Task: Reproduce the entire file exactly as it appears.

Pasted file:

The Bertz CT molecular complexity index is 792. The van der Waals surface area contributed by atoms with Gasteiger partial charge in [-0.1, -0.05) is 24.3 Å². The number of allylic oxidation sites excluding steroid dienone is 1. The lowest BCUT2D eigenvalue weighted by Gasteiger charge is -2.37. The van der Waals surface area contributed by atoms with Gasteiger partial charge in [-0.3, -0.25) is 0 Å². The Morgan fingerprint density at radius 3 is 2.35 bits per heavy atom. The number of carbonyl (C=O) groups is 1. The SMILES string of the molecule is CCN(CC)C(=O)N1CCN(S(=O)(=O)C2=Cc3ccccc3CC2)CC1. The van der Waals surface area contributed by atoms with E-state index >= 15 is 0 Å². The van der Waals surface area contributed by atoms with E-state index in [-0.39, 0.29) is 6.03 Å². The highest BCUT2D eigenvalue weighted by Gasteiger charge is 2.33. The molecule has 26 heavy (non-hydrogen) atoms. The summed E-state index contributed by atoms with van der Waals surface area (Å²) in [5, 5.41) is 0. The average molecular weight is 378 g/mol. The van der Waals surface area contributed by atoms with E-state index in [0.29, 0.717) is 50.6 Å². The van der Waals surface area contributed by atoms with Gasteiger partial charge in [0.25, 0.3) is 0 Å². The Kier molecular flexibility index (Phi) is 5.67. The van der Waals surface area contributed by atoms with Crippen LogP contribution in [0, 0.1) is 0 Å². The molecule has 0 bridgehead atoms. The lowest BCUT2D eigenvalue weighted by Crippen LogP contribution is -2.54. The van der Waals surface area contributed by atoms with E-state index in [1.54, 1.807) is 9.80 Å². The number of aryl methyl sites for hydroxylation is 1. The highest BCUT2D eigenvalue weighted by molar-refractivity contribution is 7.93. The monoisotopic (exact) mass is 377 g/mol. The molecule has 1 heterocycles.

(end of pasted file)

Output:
The Bertz CT molecular complexity index is 792. The van der Waals surface area contributed by atoms with Gasteiger partial charge in [-0.1, -0.05) is 24.3 Å². The number of allylic oxidation sites excluding steroid dienone is 1. The lowest BCUT2D eigenvalue weighted by Gasteiger charge is -2.37. The van der Waals surface area contributed by atoms with Gasteiger partial charge in [-0.3, -0.25) is 0 Å². The Morgan fingerprint density at radius 3 is 2.35 bits per heavy atom. The number of carbonyl (C=O) groups is 1. The SMILES string of the molecule is CCN(CC)C(=O)N1CCN(S(=O)(=O)C2=Cc3ccccc3CC2)CC1. The van der Waals surface area contributed by atoms with E-state index >= 15 is 0 Å². The van der Waals surface area contributed by atoms with E-state index in [-0.39, 0.29) is 6.03 Å². The highest BCUT2D eigenvalue weighted by Gasteiger charge is 2.33. The molecule has 26 heavy (non-hydrogen) atoms. The summed E-state index contributed by atoms with van der Waals surface area (Å²) in [5, 5.41) is 0. The average molecular weight is 378 g/mol. The van der Waals surface area contributed by atoms with E-state index in [0.29, 0.717) is 50.6 Å². The van der Waals surface area contributed by atoms with Gasteiger partial charge in [0.25, 0.3) is 0 Å². The Kier molecular flexibility index (Phi) is 5.67. The van der Waals surface area contributed by atoms with Crippen LogP contribution in [0, 0.1) is 0 Å². The molecule has 0 bridgehead atoms. The lowest BCUT2D eigenvalue weighted by Crippen LogP contribution is -2.54. The van der Waals surface area contributed by atoms with E-state index in [1.54, 1.807) is 9.80 Å². The number of aryl methyl sites for hydroxylation is 1. The highest BCUT2D eigenvalue weighted by molar-refractivity contribution is 7.93. The monoisotopic (exact) mass is 377 g/mol. The molecule has 1 heterocycles.